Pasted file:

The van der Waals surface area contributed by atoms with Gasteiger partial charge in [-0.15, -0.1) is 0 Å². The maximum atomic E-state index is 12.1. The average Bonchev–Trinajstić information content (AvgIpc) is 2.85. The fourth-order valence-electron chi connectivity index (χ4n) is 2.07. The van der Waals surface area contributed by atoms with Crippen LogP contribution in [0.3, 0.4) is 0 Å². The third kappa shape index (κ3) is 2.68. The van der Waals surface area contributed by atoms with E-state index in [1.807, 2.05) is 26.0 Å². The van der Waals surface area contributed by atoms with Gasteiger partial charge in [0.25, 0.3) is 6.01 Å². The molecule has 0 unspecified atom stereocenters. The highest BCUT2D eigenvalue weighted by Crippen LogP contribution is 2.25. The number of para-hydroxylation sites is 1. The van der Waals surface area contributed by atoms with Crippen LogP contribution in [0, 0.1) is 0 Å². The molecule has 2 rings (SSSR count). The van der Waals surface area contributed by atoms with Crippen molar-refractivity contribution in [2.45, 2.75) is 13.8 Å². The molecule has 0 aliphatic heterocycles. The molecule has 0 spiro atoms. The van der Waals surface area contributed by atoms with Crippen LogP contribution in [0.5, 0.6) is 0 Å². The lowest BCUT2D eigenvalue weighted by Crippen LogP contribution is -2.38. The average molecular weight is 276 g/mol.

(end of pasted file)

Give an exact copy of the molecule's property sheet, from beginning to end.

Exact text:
The van der Waals surface area contributed by atoms with Gasteiger partial charge in [-0.15, -0.1) is 0 Å². The maximum atomic E-state index is 12.1. The average Bonchev–Trinajstić information content (AvgIpc) is 2.85. The fourth-order valence-electron chi connectivity index (χ4n) is 2.07. The van der Waals surface area contributed by atoms with Crippen LogP contribution in [0.3, 0.4) is 0 Å². The third kappa shape index (κ3) is 2.68. The van der Waals surface area contributed by atoms with E-state index in [1.807, 2.05) is 26.0 Å². The van der Waals surface area contributed by atoms with Gasteiger partial charge in [0.25, 0.3) is 6.01 Å². The molecule has 0 unspecified atom stereocenters. The highest BCUT2D eigenvalue weighted by Crippen LogP contribution is 2.25. The number of para-hydroxylation sites is 1. The van der Waals surface area contributed by atoms with Crippen LogP contribution in [0, 0.1) is 0 Å². The molecule has 2 rings (SSSR count). The van der Waals surface area contributed by atoms with Crippen molar-refractivity contribution in [2.45, 2.75) is 13.8 Å². The molecule has 0 aliphatic heterocycles. The molecule has 0 spiro atoms. The van der Waals surface area contributed by atoms with Crippen LogP contribution in [0.5, 0.6) is 0 Å². The lowest BCUT2D eigenvalue weighted by Crippen LogP contribution is -2.38. The average molecular weight is 276 g/mol.